In the cool morning air the group boarded a cutter bound for the island. Their destination was not Alcatraz as Prokofiev had feared, rather the Immigration Station at China Cove on Angel Island located in San Francisco Bay, some five miles north of the city’s docks and three miles beyond the penitentiary (2). Prokofiev recorded that he was in “a bad temper about the whole thing,” but added, “remembering my rule – no matter what happened, not to spoil my mood during travel difficulties.” In that light he joked about the lack of a machine gun escort upon their arrival, but his mood swung again when they were put in a room behind bars. “Although the door was delicately left half-open, the impression was nevertheless unpleasant.” The interrogations did not begin until 11:00.
By 4 o’clock in the afternoon when the two officials called it a day, only four wealthy Jews and the Vogels, a family of Rumanians, had been released. The rest had to spend the night on the Island: the Chinese had already been sequestered in the barbed-wire ensconced quarters, the others went to a close-by military hospital on the opposite side of the compound (3). By this time Prokofiev’s patience was overdrawn. The interrogators had only worked for four hours, having taken an hour off for lunch. He yelled at them as they left, “Such a disgrace! Shame on America!” But with obvious disinterest they merely replied, “All right,” a popular expression of the day. That evening Prokofiev and his group were allowed to stroll the grounds between the hospital and the administration building. Here he heard from a Czech, who had been detained for three months due to lost papers, that “there is nothing to get offended at, you just have to patiently sit out your time.” At the hospital (“without any sick people” as he called it) Prokofiev shared a room with an Italian banker, Ernest Vernetta, who was travelling with his wife Gabrielle from Odessa. The three became fast friends.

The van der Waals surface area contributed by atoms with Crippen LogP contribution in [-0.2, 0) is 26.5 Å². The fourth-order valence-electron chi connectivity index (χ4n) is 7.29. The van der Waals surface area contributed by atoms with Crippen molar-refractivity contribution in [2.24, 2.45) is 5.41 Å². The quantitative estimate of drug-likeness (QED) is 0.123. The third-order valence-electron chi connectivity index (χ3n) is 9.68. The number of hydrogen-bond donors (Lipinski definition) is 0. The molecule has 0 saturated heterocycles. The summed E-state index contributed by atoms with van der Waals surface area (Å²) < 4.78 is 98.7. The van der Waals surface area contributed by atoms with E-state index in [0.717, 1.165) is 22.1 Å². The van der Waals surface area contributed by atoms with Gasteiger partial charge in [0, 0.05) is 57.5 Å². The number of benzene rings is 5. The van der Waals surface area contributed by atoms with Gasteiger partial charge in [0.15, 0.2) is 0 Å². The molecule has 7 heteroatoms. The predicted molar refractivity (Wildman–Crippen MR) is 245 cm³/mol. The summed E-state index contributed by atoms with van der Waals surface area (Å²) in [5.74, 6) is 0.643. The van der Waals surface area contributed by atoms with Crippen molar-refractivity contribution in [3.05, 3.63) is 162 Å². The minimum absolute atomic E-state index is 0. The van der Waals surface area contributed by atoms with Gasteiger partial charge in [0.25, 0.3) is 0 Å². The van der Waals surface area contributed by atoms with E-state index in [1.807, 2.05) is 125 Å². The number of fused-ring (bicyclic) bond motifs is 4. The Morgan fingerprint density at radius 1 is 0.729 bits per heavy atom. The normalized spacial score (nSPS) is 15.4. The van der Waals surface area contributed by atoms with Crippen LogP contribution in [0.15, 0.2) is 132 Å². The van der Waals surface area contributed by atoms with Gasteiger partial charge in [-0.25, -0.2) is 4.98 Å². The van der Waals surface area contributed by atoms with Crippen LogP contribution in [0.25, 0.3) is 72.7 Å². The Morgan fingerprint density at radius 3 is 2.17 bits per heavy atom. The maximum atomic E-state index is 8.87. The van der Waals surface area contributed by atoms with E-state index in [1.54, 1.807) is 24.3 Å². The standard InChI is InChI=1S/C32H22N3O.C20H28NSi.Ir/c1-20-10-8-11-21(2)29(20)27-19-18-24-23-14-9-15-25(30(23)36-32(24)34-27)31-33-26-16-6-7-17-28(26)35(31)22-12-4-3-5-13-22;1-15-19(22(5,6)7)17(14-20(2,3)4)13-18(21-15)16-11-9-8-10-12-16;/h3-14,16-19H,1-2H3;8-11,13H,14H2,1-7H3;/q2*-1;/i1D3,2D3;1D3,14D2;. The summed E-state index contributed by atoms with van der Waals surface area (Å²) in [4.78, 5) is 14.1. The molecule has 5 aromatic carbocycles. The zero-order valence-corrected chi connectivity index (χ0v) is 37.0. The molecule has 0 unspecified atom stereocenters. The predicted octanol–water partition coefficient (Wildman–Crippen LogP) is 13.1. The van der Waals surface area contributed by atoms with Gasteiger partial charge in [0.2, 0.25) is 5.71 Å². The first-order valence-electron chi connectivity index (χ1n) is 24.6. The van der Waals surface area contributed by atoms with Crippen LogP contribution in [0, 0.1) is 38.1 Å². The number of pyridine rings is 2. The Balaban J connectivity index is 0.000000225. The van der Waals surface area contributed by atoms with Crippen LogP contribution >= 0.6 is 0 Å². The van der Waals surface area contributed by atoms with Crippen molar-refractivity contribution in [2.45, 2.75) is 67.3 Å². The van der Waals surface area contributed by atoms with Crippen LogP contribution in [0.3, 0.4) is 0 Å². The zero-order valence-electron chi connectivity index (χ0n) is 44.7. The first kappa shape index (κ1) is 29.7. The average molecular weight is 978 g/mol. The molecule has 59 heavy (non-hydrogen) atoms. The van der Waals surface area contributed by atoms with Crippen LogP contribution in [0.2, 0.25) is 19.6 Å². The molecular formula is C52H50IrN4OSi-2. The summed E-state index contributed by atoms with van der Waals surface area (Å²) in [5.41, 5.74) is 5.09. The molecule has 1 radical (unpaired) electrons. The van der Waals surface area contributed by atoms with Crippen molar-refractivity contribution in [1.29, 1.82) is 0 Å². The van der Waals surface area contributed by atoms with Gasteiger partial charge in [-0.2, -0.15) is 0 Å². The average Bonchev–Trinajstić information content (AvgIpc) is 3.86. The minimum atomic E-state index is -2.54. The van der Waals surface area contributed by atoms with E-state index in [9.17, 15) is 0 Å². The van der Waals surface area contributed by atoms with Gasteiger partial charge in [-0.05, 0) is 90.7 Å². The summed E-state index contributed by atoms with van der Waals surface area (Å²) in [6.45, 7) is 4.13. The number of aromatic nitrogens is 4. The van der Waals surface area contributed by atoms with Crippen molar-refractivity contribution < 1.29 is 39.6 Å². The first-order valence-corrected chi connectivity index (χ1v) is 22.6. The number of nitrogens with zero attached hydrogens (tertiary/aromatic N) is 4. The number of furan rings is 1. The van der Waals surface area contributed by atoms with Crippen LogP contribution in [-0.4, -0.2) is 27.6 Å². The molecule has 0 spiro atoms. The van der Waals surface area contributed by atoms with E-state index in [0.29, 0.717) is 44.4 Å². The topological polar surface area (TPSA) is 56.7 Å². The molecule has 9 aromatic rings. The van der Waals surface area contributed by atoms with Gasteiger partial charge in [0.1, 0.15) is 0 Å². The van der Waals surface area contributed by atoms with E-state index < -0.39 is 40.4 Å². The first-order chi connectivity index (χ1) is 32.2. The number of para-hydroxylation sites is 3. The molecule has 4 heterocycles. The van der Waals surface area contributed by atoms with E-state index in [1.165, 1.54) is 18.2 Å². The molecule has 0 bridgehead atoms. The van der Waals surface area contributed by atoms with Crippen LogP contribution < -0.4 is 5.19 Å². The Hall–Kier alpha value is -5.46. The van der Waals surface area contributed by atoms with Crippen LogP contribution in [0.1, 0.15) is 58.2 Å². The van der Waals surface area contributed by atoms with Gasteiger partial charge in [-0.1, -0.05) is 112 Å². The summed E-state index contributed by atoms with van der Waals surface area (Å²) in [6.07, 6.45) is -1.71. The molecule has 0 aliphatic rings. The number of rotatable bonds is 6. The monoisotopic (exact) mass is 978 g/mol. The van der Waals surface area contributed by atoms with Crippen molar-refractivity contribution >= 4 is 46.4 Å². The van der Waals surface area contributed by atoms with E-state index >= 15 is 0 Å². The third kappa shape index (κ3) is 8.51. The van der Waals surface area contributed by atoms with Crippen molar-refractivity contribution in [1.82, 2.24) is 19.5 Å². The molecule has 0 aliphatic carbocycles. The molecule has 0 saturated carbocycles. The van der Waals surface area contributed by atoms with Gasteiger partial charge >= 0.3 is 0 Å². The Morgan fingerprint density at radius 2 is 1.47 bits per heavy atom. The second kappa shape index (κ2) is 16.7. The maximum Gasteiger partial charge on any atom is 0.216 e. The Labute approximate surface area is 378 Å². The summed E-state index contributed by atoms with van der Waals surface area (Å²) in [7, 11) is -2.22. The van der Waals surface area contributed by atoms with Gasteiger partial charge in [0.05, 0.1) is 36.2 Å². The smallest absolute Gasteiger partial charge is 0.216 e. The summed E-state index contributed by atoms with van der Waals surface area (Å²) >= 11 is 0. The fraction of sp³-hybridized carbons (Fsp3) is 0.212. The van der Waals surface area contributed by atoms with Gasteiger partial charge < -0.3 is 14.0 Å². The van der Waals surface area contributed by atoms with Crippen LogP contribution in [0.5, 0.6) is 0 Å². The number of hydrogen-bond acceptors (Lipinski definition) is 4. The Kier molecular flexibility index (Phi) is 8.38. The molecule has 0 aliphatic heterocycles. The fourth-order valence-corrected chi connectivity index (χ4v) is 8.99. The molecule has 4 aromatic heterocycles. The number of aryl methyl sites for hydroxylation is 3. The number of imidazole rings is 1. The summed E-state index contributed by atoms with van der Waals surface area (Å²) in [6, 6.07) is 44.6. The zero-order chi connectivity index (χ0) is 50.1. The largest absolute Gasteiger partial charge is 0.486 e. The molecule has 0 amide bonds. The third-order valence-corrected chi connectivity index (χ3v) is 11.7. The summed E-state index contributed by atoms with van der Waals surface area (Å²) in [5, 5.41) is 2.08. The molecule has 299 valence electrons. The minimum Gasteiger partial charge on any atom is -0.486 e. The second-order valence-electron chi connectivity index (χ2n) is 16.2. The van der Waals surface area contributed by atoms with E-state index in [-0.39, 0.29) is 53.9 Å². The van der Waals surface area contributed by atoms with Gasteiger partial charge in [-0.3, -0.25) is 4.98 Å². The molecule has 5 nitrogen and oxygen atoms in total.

On Friday morning they were awaken at 6:00. even though the interrogations did not begin until 10:00. Prokofiev spent the day loitering from one corner to another awaiting his turn. But it never came. The Vernettas and he were the only passengers remaining by the end of the day. The ordeal was becoming in his words, “unbearable”. He toyed with telegramming the Chicago-based International Harvester tycoon Cyrus McCormick whom he had met in Petrograd, stating that he had been arrested without explanation of cause and requesting his assistance. The next day the officials would only come for two hours in the morning and then not return until Monday. The headline on the San Francisco Chronicle that day surely must have increased his concern: “Bolsheviki Government Declares War on the United States; Consul Warns Americans in Petrograd to Leave Russia.” Lower down on the front page a caption read, “Safety of Americans in Russia Threatened.” But late in the day Prokofiev received a reason for the interminable delay: the officials were prevented from beginning his interrogation because they awaited the clearance from those who first interviewed him on board ship. Permission had finally been received and he would be dealt with in the morning. Prokofiev surmised that the cause was the large amount of papers, letters of recommendation and manuscripts he carried, and he resigned himself to a second night on Angel Island. (Next) (Back)